98. De Mello WC. Novel aspects of angiotensin II action in the heart. Implications to myocardial ischemia and heart failure. Regul Pept (Year: 2011) 166(1–3):9–1410.1016/j.regpep.2010.10.00320934462
99. Ferrario CM,Chappell MC,Tallant EA,Brosnihan KB,Diz DI. Counterregulatory actions of angiotensin (1-7). Hypertension (Year: 1997) 30:535–4110.1161/01.HYP.30.3.5359322978
100. De Mello WC,Ferrario CM,Jessup JA. Beneficial versus harmful effects of Angiotensin (1-7) on impulse propagation and cardiac arrhythmias in the failing heart. J Renin Angiotensin Aldosterone Syst (Year: 2007) 8:74–8010.3317/jraas.2007.01517703433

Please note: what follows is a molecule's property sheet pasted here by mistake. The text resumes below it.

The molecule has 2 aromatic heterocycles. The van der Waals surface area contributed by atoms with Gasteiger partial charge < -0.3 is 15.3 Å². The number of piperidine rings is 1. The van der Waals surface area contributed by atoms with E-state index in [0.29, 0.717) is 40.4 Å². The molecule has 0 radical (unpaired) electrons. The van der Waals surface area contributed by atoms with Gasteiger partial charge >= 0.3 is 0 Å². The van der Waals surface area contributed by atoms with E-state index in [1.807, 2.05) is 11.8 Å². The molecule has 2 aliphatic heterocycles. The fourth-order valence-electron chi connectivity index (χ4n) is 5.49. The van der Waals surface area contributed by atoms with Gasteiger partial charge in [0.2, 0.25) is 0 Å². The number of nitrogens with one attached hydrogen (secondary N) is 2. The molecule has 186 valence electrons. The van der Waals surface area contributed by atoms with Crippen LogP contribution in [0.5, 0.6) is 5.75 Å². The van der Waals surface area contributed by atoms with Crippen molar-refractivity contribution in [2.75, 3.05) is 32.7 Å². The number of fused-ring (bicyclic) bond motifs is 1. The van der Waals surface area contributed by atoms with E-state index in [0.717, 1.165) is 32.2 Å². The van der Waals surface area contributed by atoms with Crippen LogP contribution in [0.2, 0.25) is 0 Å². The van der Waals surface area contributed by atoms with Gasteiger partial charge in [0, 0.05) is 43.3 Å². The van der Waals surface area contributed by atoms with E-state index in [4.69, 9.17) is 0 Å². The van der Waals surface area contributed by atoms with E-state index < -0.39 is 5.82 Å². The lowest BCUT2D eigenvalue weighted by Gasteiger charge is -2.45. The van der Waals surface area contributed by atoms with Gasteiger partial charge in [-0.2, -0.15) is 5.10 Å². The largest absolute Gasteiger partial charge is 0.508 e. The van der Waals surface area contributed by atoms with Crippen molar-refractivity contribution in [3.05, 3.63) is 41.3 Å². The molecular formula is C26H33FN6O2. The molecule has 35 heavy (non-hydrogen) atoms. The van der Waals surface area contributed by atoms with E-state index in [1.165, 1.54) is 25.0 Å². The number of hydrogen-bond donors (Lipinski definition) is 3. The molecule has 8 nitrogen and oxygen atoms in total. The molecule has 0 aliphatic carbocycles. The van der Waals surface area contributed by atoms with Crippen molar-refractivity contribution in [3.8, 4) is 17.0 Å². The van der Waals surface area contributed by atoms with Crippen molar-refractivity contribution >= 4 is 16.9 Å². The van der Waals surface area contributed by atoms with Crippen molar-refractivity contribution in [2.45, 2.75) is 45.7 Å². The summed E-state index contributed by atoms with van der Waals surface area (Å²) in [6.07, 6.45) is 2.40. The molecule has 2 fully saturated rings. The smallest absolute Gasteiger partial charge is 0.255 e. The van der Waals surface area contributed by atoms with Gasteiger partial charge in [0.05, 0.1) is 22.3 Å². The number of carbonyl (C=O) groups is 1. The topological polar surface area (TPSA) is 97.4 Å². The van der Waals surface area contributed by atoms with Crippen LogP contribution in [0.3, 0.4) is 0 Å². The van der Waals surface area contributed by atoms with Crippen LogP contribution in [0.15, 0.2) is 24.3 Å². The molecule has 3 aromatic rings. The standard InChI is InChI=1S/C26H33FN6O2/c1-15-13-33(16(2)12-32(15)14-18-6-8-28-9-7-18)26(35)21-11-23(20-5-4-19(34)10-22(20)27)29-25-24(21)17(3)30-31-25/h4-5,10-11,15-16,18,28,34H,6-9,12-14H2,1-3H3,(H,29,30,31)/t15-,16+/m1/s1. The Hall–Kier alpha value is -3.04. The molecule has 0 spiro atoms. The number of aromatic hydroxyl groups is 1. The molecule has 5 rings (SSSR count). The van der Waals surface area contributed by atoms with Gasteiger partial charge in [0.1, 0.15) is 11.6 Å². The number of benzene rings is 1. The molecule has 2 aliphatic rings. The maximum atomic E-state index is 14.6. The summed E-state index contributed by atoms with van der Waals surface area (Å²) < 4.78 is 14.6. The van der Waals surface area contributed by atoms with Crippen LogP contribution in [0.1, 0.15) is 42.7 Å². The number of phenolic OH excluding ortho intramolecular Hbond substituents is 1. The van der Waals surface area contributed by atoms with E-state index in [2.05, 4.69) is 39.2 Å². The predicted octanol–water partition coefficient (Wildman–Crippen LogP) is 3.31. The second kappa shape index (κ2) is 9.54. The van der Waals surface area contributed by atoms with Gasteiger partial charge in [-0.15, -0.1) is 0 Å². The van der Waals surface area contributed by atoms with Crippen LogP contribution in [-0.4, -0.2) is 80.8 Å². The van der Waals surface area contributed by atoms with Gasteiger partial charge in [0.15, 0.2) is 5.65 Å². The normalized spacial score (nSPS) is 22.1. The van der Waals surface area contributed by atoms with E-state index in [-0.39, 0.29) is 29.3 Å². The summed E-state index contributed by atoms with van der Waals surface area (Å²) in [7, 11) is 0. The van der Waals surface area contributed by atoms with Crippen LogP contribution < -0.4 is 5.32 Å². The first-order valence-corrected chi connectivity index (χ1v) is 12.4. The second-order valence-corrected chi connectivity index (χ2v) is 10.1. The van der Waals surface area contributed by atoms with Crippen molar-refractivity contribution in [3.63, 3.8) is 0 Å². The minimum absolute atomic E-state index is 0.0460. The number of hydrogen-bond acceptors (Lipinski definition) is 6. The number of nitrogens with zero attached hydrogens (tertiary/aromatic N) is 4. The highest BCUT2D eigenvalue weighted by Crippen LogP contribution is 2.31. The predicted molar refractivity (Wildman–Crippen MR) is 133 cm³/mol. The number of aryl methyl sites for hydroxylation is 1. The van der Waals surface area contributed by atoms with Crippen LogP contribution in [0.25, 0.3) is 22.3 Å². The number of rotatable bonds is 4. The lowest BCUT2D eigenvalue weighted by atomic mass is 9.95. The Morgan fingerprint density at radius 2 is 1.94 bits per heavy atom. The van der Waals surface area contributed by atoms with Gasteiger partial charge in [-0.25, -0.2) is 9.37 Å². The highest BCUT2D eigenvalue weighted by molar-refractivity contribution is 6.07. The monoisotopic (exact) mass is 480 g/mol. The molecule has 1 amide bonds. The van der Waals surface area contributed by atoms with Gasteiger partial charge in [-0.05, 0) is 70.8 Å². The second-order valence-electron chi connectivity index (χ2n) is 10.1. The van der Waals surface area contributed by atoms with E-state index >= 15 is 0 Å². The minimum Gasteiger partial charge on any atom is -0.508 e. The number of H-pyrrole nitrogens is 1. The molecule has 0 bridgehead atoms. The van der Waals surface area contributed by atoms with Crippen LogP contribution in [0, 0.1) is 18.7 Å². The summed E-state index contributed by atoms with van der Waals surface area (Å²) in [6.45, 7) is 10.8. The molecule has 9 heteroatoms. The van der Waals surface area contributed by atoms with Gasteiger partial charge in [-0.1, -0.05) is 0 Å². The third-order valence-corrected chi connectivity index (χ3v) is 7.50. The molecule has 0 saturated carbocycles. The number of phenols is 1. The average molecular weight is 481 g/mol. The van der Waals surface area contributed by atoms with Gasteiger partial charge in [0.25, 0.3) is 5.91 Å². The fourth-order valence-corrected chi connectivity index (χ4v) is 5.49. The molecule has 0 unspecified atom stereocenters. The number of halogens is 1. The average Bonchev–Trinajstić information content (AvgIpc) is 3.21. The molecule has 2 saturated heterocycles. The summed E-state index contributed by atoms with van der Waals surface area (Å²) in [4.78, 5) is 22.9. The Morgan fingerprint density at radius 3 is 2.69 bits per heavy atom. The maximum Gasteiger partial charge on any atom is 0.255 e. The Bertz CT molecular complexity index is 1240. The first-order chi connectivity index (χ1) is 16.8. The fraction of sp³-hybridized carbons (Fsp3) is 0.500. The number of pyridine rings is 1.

101. De Mello WC. Angiotensin (1-7) re-establishes impulse conduction in cardiac muscle during ischaemia-reperfusion. The role of the sodium pump. J Renin Angiotensin Aldosterone Syst (Year: 2004) 5(4):203–810.3317/jraas.2004.04115803439
102. De Mello W,Rivera M,Rabell A,Gerena Y. Aliskiren, at low doses, reduces the electrical remodeling in the heart of the TGR(mRen2)27 rat independently of blood pressure. J Renin Angiotensin Aldosterone Syst (Year: 2013) 14(1):23–3310.1177/147032031246383223118038
103. Zou Y,Akazawa H,Qin Y,Sano M,Takano H,Minamino T,et al. Mechanical stress activates angiotensin II type 1 receptor without the involvement of angiotensin II. Nat Cell Biol (Year: 2004) 6:499–50610.1038/ncb113715146194
104. De Mello WC. Mechanical stretch reduces the effect of angiotensin II on potassium current in cardiac ventricular cells of adult Sprague Dawley rats. On the role of AT1 receptors as mechanosensors. J Am Soc Hypertens (Year: 2012) 6(6):369–7410.1016/j.jash.2012.08.00623063532